"I want to remind you that the current president of Iran has announced that the destruction of Israel is an important part of their agenda. And that's unacceptable." (link)

This is not going to end well. But end it must.

Well, I Was Wrong

I thought the other day (see thought here) that Governor Mark Warner failed miserably in his disreputable attempt at capturing headlines by dredging up an old capital punishment case, and doing emotional damage to McCoy family members over in Grundy in the process.

As it turns out, Warner's ploy worked. He gets a nice fluff piece in The New York Times this morning:
Governor Finds New Middle Ground in Death Penalty Debate
By
JAMES DAO

WASHINGTON, Jan. 13 - Criminal justice was not high on Mark Warner's to-do list when he was elected governor of Virginia in 2001. And he did not mention the subject in his farewell address to the legislature on Wednesday.

But in four years as governor, Mr. Warner has incrementally and with little fanfare established groundbreaking policies on the use of DNA testing to confirm, or challenge, criminal convictions, many of them in death penalty cases. Last week, he became the first governor to order a DNA test involving a man who had already been executed.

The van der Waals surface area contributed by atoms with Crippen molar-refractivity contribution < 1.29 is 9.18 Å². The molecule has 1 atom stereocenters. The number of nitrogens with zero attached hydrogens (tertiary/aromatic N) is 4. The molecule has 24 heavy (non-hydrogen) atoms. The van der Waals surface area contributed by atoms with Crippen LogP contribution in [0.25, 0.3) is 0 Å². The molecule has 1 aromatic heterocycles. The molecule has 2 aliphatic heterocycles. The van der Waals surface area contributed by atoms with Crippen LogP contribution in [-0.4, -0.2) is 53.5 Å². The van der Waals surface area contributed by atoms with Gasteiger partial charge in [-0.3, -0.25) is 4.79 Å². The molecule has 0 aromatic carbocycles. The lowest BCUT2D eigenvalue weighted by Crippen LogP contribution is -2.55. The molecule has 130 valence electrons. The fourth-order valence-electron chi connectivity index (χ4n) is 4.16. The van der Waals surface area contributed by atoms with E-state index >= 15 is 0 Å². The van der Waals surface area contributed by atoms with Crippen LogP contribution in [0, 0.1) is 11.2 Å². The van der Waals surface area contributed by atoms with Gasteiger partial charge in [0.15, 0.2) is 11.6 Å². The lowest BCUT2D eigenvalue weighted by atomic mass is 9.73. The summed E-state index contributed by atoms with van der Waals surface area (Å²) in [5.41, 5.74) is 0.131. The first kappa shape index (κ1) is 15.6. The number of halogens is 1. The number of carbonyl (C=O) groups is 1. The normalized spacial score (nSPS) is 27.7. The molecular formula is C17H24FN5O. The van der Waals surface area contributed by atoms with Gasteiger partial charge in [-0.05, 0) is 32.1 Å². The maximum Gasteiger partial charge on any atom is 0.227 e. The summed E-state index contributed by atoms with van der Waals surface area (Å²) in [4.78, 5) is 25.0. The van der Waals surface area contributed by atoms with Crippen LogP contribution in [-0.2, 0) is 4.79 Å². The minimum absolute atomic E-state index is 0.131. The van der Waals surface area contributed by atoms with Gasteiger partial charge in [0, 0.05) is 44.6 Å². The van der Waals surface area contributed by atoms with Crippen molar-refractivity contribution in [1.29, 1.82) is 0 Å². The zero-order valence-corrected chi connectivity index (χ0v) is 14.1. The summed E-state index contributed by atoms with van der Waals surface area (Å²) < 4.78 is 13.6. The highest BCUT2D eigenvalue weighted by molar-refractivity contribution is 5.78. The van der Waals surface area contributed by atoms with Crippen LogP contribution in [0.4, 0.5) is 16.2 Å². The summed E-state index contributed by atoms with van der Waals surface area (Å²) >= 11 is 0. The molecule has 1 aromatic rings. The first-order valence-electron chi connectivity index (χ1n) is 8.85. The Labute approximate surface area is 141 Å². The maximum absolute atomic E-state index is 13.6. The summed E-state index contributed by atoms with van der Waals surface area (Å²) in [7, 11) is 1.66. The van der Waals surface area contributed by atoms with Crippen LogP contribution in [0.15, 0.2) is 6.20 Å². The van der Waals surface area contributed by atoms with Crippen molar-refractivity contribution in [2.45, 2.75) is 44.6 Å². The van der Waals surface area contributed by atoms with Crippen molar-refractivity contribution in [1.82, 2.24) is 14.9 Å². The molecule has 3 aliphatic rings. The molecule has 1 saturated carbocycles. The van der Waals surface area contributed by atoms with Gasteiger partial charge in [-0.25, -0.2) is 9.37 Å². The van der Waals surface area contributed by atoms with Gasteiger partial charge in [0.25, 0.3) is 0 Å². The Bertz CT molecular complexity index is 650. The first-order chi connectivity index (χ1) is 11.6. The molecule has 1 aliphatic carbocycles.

The actions of Mr. Warner, who leaves office on Saturday, have established new middle ground in the polarized world of death penalty politics. Unlike former Gov. George Ryan of Illinois, who ordered a moratorium on executions in 2003, Mr. Warner has not called for halting executions, and he still supports capital punishment. His goal, he has said, has not been to undermine the system but to make sure it works. (link)
"His goal ... has not been to undermine the system but to make sure it works." I'm kind of mystified as to what exactly that means. Isn't that what every governor in the history of the Republic has been doing? The secret must be buried in the language. Some nuance. It probably came out of Bill Clinton's "legal but rare" playbook.

Anyway, ol' Mark has him a right nice write-up in the Times. He did himself well.

There was no comment in the article from the family of the girl in the case who was raped and murdered, and was but a pawn in this political stunt ...